“Keshet,” Weisberg says, “cares about the whole person, year-round. We strive for creating that sense of family, that sense of belonging, for each of our Keshet individuals. We’re all about integrating our students and campers and employees, as well as Keshet residents, into communi- ties. The experience a Keshet resident has? We want that to be as fulfilling as it is for the won- derful people around them— volunteer buddies, students, co-workers.
“What I want for my children I also want for every child with a disability.”
Weisberg and her husband, Mitch (“My arm candy,” Abbie says), have three daughters: Zoie, 28; Shayna, 26; and Sophia, 24. Zoie teaches at a Keshet school in Chicago, Shayna works at a Keshet house in Highland Park, and Sophia, who has a job in the financial industry, serves as a steady Keshet volunteer. None of the daugh- ters reports to her mother.
Many years ago Abbie Weisberg was asked to speak at Northwestern University about volunteer opportunities. Zoie accompanied her, as did Zoie’s friend Mollie and Avi, a Keshet participant. Avi was fascinated with the diversity of the audience members and couldn’t hide his unbridled interest in seeing them, in being there. The audience members were smitten with Avi’s enthusiasm. Avi, years later on a Keshet trip to Las Vegas, engaged in a lively conversation with a cab driver, talking food and world capitals, among other topics. They sang a song together, too, right there in the taxi.
“Northwestern asked me to come back the next day and speak again,” Weisberg recalls. “I told them I couldn’t. Then they asked me, ‘Is Avi available?’ ”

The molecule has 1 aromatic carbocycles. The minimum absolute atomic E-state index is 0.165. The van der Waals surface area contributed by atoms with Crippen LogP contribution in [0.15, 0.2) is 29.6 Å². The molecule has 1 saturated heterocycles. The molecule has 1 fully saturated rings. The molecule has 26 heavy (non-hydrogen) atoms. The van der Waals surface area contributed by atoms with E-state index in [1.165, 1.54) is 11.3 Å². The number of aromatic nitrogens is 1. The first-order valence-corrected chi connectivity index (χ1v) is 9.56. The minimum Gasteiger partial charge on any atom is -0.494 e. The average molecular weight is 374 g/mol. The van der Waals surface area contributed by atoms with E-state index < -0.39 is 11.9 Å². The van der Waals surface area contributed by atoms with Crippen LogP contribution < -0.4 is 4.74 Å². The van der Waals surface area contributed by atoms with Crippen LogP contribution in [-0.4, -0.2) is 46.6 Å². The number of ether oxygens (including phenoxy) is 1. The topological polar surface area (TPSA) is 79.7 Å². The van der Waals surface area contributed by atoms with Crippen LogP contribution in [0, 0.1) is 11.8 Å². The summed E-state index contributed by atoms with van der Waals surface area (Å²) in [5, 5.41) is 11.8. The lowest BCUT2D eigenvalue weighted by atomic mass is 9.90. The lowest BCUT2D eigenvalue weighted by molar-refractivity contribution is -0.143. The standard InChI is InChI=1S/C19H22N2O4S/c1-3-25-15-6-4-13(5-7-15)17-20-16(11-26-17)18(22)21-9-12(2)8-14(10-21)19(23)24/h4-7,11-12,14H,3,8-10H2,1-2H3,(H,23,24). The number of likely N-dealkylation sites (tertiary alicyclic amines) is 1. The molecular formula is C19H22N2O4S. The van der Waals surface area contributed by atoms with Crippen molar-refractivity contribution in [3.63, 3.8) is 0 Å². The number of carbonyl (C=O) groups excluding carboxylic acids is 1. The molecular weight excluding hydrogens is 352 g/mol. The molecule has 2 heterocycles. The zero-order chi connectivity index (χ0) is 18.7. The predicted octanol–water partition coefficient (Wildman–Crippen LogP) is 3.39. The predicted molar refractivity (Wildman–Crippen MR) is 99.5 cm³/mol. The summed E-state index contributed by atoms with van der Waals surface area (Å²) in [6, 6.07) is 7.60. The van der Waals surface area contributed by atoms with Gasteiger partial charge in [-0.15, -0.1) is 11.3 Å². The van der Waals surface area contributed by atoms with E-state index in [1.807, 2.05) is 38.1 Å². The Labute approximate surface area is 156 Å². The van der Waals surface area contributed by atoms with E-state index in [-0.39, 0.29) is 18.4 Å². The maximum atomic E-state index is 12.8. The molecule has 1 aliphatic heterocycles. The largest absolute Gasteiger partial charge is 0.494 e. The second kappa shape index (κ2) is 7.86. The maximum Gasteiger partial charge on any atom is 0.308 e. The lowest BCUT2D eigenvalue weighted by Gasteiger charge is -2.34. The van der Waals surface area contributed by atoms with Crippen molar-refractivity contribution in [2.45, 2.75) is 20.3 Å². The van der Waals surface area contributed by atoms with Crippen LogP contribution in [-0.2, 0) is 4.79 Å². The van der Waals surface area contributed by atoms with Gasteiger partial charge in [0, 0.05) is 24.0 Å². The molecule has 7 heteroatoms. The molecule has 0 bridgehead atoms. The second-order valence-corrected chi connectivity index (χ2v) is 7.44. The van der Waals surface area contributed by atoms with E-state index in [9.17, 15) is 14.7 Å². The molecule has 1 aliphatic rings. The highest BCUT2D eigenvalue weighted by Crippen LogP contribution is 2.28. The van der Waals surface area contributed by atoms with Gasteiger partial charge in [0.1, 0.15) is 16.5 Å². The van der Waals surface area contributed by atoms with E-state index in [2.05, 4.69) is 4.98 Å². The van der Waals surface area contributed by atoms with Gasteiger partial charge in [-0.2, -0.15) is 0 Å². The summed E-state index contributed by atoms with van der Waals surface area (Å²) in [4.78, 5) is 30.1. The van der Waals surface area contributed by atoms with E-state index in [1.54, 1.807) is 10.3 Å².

Count on Carol Marin, the Chicago-based television and print journalist, to share at least a few Keshet anecdotes at the Rainbow Banquet at Hyatt Regency Chicago on March 10, Day 10 of Developmental Disabilities Awareness Month and the day Abbie Weisberg turns 55. Keshet chose Marin as its Special Parent Speaker. She and her husband, Jonathan Utley, are parents of Keshet alumnus Gideon Utley. The annual event will honor longtime Keshet supporters Sy and Nancy Taxman; supervised residential options for adults with disabilities continue to grow because of the generous Taxman Family Foundation.
And Jewel-Osco earned Keshet’s Employer of the Year nod for its ongoing commitment to employing people with disabilities at its nearly 200 stores in three states.
The banquet’s major themes, once again, in two words: hope, dignity.
“My first banquet, when I was 26, maybe 27, I’ll never forget it, never forget the parent who spoke and the way he delivered his powerful message,” Weisberg says. “He was an OB. His daughter was between 2 and 3 when he walked into her room and realized … his daughter had a disability. I learned a great deal about Keshet and the wonderful things it does for families on that night.
“I remember thinking, while sitting at a table next to my friend, ‘I want to be a part of Keshet.’”
Visit keshet.org for more information.